Motivation Needs to be Nurtured
Motivation is a personal journey, and it’s up to every sales leader to create the workplace conditions necessary for each salesperson to thrive. Here are a few ways to create an environment that motivates:
- Treat salespeople humanely If salespeople are treated like robots, they will act like them. Caring about them in a humane way creates the conduit for a fulfilling personal experience, which increases loyalty, elevates respect and improves both mental and physical well-being.
- Provide team direction and individual feedback A clear roadmap with attainable goals helps a sales team achieve them. Manager feedback allows sales leaders to work with each employee on their strengths and weaknesses, focusing on the areas that need improvement.
- Consider personal fulfillment and professional development Everyone has personal goals and dreams. Work with each member of the sales team to align their goals with the organization’s goals. Encourage upskilling to create a more robust team and enforce PTO so the team refreshes and recharges.
- Encourage a culture of trust A sales team must rely on one another during different periods of the sales cycle. Promote collaboration, the sharing of ideas and object feedback on processes and procedures to foster confidence amongst the team members.
- Provide tools and resources There’s nothing more demotivating than not having what you need to do your job. Sales leaders need to realistically assess what is needed for their sales team to achieve their goals — in terms of human resources and tangible tools — and then do what it takes to secure those necessities. The entire sales team will respect and admire their leader’s tenacity and work that much harder to match or exceed the contribution of their leader.
- Comparable pay and perks It should go without saying that proper compensation, including benefits, commission and perks, are the foundational level of the motivation funnel. These days, paychecks are considered more of a “service contract” and are the baseline compensation of a company. Consider additional benefits that appeal to multigenerational team members, and if you don’t know what motivates your employees ASK THEM.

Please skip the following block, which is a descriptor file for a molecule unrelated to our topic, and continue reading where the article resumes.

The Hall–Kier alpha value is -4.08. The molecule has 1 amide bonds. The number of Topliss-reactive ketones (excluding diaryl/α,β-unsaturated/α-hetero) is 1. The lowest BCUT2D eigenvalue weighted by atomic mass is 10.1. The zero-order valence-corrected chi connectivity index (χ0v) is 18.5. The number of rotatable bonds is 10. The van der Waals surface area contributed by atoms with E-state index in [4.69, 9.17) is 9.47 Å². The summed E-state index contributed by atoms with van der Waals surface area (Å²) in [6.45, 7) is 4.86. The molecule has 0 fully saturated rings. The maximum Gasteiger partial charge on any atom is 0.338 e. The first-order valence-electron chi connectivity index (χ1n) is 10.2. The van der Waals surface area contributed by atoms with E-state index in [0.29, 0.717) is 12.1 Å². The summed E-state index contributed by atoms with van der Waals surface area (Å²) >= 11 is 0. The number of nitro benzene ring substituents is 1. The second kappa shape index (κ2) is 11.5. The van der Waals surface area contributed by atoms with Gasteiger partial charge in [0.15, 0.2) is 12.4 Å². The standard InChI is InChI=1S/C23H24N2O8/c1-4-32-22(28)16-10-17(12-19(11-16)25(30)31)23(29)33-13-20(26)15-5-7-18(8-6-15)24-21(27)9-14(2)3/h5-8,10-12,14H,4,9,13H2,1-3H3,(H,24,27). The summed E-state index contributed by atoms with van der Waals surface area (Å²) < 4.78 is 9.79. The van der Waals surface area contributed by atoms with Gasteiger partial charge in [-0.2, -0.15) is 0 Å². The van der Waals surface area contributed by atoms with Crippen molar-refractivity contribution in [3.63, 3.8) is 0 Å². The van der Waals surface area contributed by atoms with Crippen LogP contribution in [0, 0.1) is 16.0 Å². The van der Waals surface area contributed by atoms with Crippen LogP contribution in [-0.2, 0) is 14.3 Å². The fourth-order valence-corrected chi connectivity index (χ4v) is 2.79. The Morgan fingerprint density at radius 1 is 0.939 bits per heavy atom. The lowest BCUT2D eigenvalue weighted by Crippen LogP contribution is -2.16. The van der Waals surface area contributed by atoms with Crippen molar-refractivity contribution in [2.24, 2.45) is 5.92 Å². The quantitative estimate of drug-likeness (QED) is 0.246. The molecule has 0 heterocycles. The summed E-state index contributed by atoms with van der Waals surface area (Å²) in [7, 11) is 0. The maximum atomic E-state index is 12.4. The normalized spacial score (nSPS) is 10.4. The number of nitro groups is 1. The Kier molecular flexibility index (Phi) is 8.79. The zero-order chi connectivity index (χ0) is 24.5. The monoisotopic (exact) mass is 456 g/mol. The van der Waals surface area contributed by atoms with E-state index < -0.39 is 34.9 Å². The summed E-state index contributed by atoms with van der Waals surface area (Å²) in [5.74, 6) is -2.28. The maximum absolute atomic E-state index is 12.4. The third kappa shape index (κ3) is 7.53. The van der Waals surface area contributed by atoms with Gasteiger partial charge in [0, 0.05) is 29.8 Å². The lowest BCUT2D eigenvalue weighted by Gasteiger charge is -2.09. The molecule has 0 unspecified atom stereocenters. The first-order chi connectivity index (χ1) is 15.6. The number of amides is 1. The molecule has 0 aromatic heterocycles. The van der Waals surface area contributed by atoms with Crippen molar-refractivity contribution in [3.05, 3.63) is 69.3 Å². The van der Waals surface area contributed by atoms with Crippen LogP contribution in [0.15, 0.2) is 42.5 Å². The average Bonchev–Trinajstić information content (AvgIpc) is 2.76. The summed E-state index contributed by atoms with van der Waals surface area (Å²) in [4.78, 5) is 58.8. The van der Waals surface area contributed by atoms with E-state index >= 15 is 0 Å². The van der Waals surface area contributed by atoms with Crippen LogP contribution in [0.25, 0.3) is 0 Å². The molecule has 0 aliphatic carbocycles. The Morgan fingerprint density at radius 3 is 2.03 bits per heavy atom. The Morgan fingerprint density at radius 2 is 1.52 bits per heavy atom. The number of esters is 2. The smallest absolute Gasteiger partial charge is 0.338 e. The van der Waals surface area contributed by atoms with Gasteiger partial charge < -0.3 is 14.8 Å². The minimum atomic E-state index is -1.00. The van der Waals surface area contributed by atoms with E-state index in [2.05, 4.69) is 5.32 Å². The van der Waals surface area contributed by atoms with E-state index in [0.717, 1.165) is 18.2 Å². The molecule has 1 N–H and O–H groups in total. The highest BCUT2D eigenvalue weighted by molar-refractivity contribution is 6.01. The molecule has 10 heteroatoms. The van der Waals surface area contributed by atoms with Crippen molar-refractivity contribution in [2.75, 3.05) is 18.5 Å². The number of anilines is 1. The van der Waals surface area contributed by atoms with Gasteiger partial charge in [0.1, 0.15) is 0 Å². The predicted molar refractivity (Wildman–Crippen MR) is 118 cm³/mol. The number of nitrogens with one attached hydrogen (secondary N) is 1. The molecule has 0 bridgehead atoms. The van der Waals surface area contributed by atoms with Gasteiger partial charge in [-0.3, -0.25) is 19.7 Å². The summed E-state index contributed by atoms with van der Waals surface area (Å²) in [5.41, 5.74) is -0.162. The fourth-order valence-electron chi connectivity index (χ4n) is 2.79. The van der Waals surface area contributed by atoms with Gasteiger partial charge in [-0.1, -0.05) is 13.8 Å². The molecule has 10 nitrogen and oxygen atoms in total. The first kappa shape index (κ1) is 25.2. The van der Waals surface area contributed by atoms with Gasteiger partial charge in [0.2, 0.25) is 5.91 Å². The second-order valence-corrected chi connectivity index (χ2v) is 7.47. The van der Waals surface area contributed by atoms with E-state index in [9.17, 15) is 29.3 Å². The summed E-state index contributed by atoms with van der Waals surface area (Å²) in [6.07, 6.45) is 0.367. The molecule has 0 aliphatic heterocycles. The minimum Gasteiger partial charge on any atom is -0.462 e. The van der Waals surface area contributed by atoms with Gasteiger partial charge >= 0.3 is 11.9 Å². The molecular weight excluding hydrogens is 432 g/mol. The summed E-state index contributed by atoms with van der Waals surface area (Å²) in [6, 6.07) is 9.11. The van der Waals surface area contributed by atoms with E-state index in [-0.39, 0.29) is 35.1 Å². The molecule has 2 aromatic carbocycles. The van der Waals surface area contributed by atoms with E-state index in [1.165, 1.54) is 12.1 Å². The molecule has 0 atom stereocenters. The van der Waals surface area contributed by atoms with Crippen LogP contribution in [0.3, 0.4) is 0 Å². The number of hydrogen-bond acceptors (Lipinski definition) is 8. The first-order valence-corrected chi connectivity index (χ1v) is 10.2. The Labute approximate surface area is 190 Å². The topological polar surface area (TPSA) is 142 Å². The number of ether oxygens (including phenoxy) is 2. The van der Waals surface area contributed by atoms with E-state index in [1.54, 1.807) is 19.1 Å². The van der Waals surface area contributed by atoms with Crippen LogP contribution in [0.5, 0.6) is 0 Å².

- Recognize their commitment Bonuses and prizes are always welcomed, but that isn’t the only form of recognition you should use. Employees need to be appreciated and thanked for their efforts, accomplishments and wins by their leader(s). Recognition shows each sales professional that you care more about them than their results.
There are a number of theories about what motivates human behavior, and no one theory can explain all motivation. But in the end, motivation is what causes humans to take action, and sales leaders are responsible for motivating their salesforce to drive sales. If it is done from a place of caring and valuing each individual as a person — not just a number — positive business outcomes will follow.
Topics: employee motivation, rewards and recognition, incentives, employee retention, sales, culture